Management at City airport has been accused of failing to treat its workers fairly, after a litany of decidedly dubious employment practices were uncovered by Unite, the UK’s principal aviation union.

Litany of concerns

The workforce has been experiencing issues with the way airport managers have been applying and using the government's job retention scheme (JRS) since the beginning of the pandemic in March. 

First, they did not apply the scheme correctly and it was only as a result of workers issuing a collective grievance and the threat of legal action by Unite that the matter was resolved.

Major job losses

Then, in September, London City Airport announced a huge restructuring/redundancy programme which will result in around half of the airport’s 700 plus employees losing their jobs.

Unite is increasingly concerned that the airport is not using a fair and transparent matrix to make workers redundant. Longstanding employees report that ‘phantom’ disciplinary issues have been raised against them, of which they had previously no knowledge, resulting in them being more likely to be selected for redundancy.

Information denied 

Members further report a belief that long-term employees and those that are union members are more likely to be selected for redundancy. Unite has requested a seat at the consultation table but this was refused by the airport management, as the union is not currently formally recognised.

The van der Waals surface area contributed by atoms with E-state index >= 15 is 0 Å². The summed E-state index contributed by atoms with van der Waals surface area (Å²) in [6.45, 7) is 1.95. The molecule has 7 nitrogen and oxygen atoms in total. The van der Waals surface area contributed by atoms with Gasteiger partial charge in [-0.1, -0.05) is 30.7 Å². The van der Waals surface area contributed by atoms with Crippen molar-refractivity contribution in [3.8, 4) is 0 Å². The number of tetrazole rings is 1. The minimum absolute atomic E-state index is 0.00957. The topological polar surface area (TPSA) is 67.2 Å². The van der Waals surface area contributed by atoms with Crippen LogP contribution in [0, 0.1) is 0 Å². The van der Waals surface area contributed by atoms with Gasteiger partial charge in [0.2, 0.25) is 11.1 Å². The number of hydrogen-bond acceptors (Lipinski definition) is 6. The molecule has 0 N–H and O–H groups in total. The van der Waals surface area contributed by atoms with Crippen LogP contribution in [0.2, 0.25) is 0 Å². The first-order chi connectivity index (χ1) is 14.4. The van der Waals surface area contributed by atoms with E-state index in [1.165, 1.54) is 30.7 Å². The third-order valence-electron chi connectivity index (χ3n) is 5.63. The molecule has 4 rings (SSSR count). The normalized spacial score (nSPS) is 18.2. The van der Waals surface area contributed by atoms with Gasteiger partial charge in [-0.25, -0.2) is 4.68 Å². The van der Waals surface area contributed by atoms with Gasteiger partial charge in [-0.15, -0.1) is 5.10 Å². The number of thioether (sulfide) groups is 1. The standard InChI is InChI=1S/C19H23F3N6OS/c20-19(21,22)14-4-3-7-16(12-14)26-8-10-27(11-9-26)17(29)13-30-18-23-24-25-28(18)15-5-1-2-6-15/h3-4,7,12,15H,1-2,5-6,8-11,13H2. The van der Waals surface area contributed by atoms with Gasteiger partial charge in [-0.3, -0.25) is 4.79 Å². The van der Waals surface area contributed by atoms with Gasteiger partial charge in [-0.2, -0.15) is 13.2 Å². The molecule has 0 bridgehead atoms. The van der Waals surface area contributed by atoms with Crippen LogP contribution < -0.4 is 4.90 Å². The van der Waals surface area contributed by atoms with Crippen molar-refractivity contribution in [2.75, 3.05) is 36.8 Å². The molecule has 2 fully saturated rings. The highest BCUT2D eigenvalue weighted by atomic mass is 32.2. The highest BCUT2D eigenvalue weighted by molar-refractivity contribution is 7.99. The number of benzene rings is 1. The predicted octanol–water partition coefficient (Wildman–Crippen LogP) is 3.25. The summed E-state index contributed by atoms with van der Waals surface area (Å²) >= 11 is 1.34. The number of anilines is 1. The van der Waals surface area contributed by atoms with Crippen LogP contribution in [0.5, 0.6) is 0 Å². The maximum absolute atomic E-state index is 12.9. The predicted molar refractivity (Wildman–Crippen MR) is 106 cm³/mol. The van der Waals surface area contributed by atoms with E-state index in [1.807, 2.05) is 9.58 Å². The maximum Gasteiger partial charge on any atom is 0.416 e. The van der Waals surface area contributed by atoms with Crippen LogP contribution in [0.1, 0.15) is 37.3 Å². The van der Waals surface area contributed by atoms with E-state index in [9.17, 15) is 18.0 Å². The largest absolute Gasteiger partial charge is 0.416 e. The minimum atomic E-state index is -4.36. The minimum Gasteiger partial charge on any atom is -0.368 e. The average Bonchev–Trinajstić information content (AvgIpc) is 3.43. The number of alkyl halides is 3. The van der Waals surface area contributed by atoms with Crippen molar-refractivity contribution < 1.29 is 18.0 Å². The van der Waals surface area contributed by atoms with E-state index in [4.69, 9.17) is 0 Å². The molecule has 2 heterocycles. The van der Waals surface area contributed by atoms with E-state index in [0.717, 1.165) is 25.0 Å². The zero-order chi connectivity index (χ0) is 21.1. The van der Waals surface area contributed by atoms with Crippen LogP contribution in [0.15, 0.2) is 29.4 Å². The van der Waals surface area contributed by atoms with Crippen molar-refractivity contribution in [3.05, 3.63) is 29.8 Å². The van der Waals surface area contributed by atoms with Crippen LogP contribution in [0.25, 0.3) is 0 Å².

Despite the government extending the JRS until next spring, when the outlook for the aviation sector may be looking more positive, City airport is refusing to halt the redundancy programme.

Sinister move 

And, in a decidedly sinister move, Unite has learnt that management is trying to use the JRS to prevent members pursuing potential employment claims against the airport. Workers are informed they will be made redundant but are then told that their contract will be extended (under furlough) for a few extra weeks provided they sign a settlement agreement that the worker won’t take an employment case to court.

Now, in a further development Unite, has discovered that City airport is incorrectly paying notice pay to the workers who are being made redundant, resulting in them being short changed.

Workers treated with contempt

Unite regional officer Mercedes Sanchez said: “Workers at city airport are being treated with disdain and contempt by the company’s management.

 “The predominately low paid workers are particularly financially vulnerable as many have been surviving on furlough for months and the airport appears to be preying on workers' financial concerns.

“The job retention scheme was designed to preserve jobs and allegations that City airport is using it to insulate themselves against future legal challenges, is entirely reprehensible and must be fully investigated by the appropriate authorities.

 “Unite has sought to get answers and resolve these matters directly with the company but has constantly been refused access to any consultation meetings.

 “It is simply intolerable that workers do not know on what basis redundancies are being made. Without a transparent system it is inevitable that workers will feel they have been unfairly treated.

 “Unite will fully support its members at City airport throughout this process and if they have been mistreated will fully consider all legal options to defend their rights.”


Notes to editors:

London City Airport workers left ‘worried and fearful' over job losses

During the coronavirus crisis Unite is working to keep workers and the public safe, to defend jobs and to protect incomes.

For media enquiries ONLY please contact Unite senior communications officer Barckley Sumner on 07802 329235 or 0203 371 2067.

Email: [email protected]

Unite is Britain and Ireland’s largest union with members working across all sectors of the economy. The general secretary is Len McCluskey.